The final morning. The coldest yet.
A full starry sky was on show between the trees, and mountain crags in silhouette on the other side of the valley.
The hut shuddered as I lay awake and I could hear the trees swishing around. Time for the 5 am news, but unlike the day before when reception was clear and loud, today I could scarcely make out voices.
I needed an early start for a big day. My pack felt heavy despite the loss of nine days food. I still had a day or two rations, if I cared to procrastinate up in the hills longer, but frankly, I had no desire left. Not even much desire for the day, mostly because of the vast distance.
I got out some candles and lit them finally, something I seldom do. Why am I even carrying that ballast?
The realisation hit that there was plenty in my pack that could, and should be ejected from future tramping expeditions, probably even stray pebbles. Then again, my small Japanese folding handsaw is useful, when it’s needed, for instance. I sensed I might be using it during the day.
Tramping might just be out of my system for a while. I’ve had nearly 120 days in the last year, and gone to some interesting and challenging places. Roaring Lion and Baton Saddle make the cut there.
In retrospect, they didn’t seem so bad, but I managed them in optimal conditions.
The difficulty is really doing them on my own, and not really knowing what I was going to find. Bluffs. Deep rivers, etc.
Things are written in hutbooks that hint at the route, but they can be written by Heroes, I smashed that out, or by the It-was-so-rugged types, so it’s hard to get a real feel for it until you’ve accomplished it yourself. But if I can do it, many can.
Swimming the Karamea River when the water was still warm, and there was no breeze wasn’t so bad.
Getting through the patches of stinging nettle were more survivable when dressed like Father Christmas. Ditto tracts of speargrass on a steep slope.
This last tramp of the summer has been exactly what I wanted.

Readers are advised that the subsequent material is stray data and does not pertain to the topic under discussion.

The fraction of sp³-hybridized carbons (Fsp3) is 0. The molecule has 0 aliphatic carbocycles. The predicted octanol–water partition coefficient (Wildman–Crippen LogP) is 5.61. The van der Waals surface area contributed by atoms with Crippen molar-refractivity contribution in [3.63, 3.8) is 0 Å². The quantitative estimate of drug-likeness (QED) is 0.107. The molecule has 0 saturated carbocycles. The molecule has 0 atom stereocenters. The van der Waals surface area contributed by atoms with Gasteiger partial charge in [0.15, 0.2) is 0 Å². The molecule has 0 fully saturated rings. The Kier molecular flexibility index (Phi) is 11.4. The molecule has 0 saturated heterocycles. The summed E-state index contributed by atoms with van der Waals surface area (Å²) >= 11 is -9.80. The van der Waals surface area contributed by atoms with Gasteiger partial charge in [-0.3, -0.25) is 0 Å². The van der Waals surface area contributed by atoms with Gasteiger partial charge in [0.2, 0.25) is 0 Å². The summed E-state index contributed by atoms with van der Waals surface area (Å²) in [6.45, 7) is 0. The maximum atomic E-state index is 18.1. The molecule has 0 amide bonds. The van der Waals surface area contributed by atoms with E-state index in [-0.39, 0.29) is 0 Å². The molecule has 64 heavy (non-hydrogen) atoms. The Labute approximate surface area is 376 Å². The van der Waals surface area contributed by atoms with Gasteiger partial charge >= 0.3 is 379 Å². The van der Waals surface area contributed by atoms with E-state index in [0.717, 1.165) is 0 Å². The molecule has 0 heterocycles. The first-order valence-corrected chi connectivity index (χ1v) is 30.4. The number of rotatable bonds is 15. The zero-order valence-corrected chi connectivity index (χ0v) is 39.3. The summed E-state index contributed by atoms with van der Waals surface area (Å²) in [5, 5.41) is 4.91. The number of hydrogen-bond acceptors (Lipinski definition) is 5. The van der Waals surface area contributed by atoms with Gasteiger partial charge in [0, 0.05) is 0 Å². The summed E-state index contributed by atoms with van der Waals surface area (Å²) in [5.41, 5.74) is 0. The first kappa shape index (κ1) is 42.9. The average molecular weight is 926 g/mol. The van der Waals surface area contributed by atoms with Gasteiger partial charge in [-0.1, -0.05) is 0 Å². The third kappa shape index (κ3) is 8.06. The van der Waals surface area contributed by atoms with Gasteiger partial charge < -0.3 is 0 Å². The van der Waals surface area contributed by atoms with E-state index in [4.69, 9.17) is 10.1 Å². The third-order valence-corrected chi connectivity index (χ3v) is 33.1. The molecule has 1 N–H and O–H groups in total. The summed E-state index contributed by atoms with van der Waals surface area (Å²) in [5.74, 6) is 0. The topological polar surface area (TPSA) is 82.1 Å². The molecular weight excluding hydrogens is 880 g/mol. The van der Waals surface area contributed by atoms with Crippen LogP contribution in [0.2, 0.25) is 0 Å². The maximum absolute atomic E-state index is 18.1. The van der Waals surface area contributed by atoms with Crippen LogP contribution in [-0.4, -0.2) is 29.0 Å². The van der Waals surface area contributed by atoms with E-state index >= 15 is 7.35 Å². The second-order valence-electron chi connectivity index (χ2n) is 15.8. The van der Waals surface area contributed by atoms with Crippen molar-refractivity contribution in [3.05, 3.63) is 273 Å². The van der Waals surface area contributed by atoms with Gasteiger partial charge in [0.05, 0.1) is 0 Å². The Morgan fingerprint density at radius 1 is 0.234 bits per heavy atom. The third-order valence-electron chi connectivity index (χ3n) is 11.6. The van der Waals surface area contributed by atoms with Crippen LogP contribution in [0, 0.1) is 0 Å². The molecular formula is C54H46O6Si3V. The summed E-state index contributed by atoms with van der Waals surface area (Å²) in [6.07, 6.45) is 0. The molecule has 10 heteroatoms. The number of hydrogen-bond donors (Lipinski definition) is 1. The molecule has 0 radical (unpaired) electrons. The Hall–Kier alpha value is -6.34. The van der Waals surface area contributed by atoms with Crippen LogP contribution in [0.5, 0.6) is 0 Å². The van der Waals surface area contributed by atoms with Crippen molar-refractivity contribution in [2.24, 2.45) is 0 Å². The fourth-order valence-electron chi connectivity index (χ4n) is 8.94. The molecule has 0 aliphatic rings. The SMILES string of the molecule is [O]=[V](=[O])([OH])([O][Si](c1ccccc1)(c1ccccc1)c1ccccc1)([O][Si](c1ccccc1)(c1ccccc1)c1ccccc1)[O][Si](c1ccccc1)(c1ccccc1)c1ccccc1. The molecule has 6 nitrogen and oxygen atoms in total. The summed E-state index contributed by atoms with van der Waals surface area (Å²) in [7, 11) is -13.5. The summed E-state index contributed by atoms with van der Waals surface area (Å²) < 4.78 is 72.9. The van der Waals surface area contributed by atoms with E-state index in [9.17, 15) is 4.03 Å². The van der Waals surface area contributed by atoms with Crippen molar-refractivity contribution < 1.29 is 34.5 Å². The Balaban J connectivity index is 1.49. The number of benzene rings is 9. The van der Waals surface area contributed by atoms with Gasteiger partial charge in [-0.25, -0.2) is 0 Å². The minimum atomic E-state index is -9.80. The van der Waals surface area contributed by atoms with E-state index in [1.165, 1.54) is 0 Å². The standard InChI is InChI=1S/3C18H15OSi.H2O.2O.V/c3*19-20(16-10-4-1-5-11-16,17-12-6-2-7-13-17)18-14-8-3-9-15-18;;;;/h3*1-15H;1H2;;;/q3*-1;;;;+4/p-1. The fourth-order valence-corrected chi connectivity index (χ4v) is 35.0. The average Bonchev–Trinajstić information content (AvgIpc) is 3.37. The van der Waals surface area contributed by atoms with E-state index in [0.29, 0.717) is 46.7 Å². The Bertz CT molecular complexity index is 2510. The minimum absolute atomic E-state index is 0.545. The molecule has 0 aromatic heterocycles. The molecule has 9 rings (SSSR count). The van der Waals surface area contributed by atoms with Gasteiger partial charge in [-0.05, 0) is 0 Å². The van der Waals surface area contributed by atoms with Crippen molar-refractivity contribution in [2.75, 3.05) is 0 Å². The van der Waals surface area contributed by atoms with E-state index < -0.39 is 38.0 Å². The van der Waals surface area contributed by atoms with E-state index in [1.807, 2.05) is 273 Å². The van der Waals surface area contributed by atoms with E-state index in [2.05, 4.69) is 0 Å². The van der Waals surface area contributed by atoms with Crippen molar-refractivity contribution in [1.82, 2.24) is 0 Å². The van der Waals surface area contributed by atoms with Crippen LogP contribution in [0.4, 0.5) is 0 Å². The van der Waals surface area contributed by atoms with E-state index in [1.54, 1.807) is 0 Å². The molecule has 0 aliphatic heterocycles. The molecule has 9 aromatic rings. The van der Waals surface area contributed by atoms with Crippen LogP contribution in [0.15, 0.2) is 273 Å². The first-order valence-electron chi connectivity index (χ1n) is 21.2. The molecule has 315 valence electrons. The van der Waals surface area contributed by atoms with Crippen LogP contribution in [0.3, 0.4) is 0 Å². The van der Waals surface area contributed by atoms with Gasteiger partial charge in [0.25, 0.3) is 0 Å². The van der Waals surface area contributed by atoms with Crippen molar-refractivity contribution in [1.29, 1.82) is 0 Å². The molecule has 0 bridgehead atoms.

Out of my system, at least until the next time.
Yesterday it was hard to work out how long it would take to get to the road. The Flanagans Hut hutbook indicated problems finding the track in places, chains to hang onto, four river crossings, and other impediments to fast progress. As it turned out, none of those were of consequence. The river was low, although there were eight river crossings by my count, and the four chains, one was a long wire and very handy on some greasy rock slopes.
The main thing is it was supposedly 14 km long. So my six hours was about on the money.
Heading up the hill would take longer, obviously, and the intermittent track-finding sections, mostly through the red beech regrowth, might not be as obvious.
My task was to rejoin with my car that was stationed back at Flora Saddle car park, which I estimated was at least 24 km down the Baton River Road before another nine or so kilometres trek up to 960 m elevation.
I was finished draining my boots and wringing out my socks just after 2 pm before it struck me that this really was a dead-end road, and even on Friday afternoon few vehicles were likely to present themselves.
But within 20 minutes I was proved wrong. But it was a medium-sized car with two occupants. They drove straight past, smiling and waving.
I joined the very recently opened up section of the Great Taste Cycling Trail, and was wishing for a bicycle to speed up my motion. Every kilometre had a sign indicating how far I’d come, too little, and how much to go, way too much.
Three hours later, just before dark, I saw a car moving up the road towards me, slowing as if to stop for a chat.
Nope, another four-wheel-drive had snuck up behind me, and I had the uncomfortable situation of the two four-wheel-drives meeting at the point they encountered me. The driver going my way had a grim scowl on his face. I guess I was a random sight, wandering along the dead-end country road. That was the last of any prospective rides for the day.
Slim pickings, as previously anticipated.
Even when darkness descended, around 6 00 pm, I was still considering trudging it out. After all, it was almost full moon and there were no problems with plodding along the gravel road. I estimated I’d get to the car around midnight, then drive home to my own bed.
Instead, around 7 30 pm, around 12 hours since I’d left Flanagans Hut, I spotted a fishing access point to the Motueka River quite close by, and wandered down to whack up my tent I’d been carrying all this way for this very contingency.
Lulled asleep by the flowing water not so long later after a dinner of the last of my lunches, salami and cheese, some nuts, and a couple of sugary muesli bars. Couldn’t be bothered cooking up any of my delicious de-hy.
Yeah, I really crashed out.